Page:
September 8, 2021
During this episode, Leslie is joined by Moe Vela, host of "In The Know With Moe," which can be heard and seen all of the same places as the Leslie Marshall Show, each Thursday from 3-4pm ET.
Moe previously served in President Obama’s administration as the Director of Administration and Senior Advisor in the Office of then Vice President Joe Biden.
First, Moe details his most recent entrepreneurial endeavor as the co-creator, co-producer and co-star of the hottest new business reality streaming series, 'Unicorn Hunters.' Moe stars alongside the likes of Apple Co-Founder Steve Wozniak, former Treasury Secretary Rosie Rios, Musical Superstar and Investor Lance Bass, and several other business titans and luminaries. 'Unicorn Hunters' is on a mission to democratize access to wealth, so that it is no longer the privilege of a select group. 'Unicorn Hunters' allows founders to reach millions of investors around the world, and provides viewers with the opportunity to invest in pre-IPO opportunities. The show just finished taping their second season with six new amazing future unicorns who will impact millions of lives. The show can be seen at UnicornHunters.com.
Second, Leslie and Moe give their takes on two very controversial new Texas laws that passed within the last week.
The first is "the most restrictive abortion law to be enforced since the Supreme Court's 1973 Roe v. Wade decision legalized abortion nationwide," according to Axios.
"The Texas law bans all abortions, including in cases of rape and incest, after the detection of cardiac activity, which is usually around six weeks — before many people know they are pregnant.
It also allows individuals to sue anyone suspected of helping a woman obtain an abortion — and awards at least $10,000 to people who do so successfully.
The law is difficult to challenge partly because it's unclear who can be sued since it deputizes private citizens to enforce it."
The second law is the most restrictive voter suppression bill that has passed nationwide. It rolls back early voting and adds new ID requirements, which critics say disproportionately impact voters of color.
Many of the bill's provisions take aim at expansions put in place in the populous, Democratic Harris County, where officials broadened access last year, per the Texas Tribune.
The measure could also make it more difficult for people with disabilities to vote, the Washington Post notes, by creating penalties for people who assist with filling out a ballot.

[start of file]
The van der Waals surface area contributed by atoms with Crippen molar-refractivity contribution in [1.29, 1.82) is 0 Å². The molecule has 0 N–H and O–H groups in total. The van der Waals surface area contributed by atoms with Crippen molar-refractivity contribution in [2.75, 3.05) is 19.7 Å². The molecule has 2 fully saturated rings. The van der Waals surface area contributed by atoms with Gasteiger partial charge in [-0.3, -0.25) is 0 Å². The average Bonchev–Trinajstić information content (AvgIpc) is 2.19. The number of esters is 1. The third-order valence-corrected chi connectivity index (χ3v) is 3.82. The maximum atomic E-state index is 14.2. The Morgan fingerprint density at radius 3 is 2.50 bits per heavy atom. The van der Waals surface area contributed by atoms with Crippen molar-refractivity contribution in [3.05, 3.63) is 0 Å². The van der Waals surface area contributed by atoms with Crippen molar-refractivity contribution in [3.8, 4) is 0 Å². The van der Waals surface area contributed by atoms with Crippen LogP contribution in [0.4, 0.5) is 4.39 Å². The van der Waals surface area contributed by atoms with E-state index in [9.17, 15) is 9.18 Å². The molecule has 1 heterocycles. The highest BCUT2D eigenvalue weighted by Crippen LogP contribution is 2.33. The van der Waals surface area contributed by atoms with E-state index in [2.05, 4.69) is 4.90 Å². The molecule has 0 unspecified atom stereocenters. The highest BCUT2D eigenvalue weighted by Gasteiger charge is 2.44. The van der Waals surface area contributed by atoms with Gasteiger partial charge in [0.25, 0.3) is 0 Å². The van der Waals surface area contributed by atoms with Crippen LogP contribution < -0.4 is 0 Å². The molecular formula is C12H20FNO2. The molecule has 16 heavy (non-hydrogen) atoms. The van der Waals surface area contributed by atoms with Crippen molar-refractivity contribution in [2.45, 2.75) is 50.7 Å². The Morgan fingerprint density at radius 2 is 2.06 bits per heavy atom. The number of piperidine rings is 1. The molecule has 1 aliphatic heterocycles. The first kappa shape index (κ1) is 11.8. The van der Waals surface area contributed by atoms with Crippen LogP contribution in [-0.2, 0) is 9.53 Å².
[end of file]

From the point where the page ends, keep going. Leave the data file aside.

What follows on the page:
It requires large Texas counties, that tend to lean Democratic, to livestream ballot counting, the New York Times reports.
The bill has been a top priority for Texas' Republican Governor, Greg Abbott. "Though there is no evidence fraud took place during the 2020 election, Republicans in many states have pushed for new restrictions based on baseless allegations of voter fraud pushed by former President Trump and others," according to Axios.
The final topic that Leslie and Moe discuss is a new joint statement released by editors of over 230 medical journals saying that "Global warming is affecting people's health — and world leaders need to address the climate crisis now as it can't wait until the COVID-19 pandemic is over," according to Axios.
"This is the first time so many publications have come together to issue such a joint statement to world leaders, underscoring the severity of the situation — with the Journal of the American Medical Association, the Lancet and the British Medical Journal among those issuing the warning.
Ahead of this November's UN general assembly and the Cop26 climate summit in Glasgow, Scotland, the journals warned: "The greatest threat to global public health is the continued failure of world leaders to keep the global temperature rise below 1.5C and to restore nature."
"Health is already being harmed by global temperature increases and the destruction of the natural world," states the editorial, which also ran in the New England Journal of Medicine, the International Nursing Review, the Chinese Science Bulletin and Brazil's Revista de Saude Publica.
"Despite the world's necessary preoccupation with COVID-19, we cannot wait for the pandemic to pass to rapidly reduce emissions."
Of note: World Health Organization chief Tedros Adhanom Ghebreyesus said in a statement ahead of the editorial's publication that the "risks posed by climate change could dwarf those of any single disease."
"We will end the COVID-19 pandemic, but there's no vaccine for the climate crisis," Tedros added.
The UN's Intergovernmental Panel on Climate Change said last month global warming could reach 1.5°C (2.7°F) compared to pre-industrial levels by 2030.
"The editorial reports that heat-related mortality among people older than 65 has risen by over 50% in the past 20 years," according to Axios.
Moe Vela is the CEO of MoeVela, LLC, a strategic business advisory firm, with business partnerships and ventures that span the globe across a diversity of sectors and industries. He is also the Founder of The Vela Group, LLC, a global business development consulting firm. In addition to running his firms, Moe is Of Counsel/Senior Advisor at the law firm of Stein Mitchell Beato and Missner. Moe is also Principal Advisor at TransparentBusiness.
His Twitter handle is @MoeVela.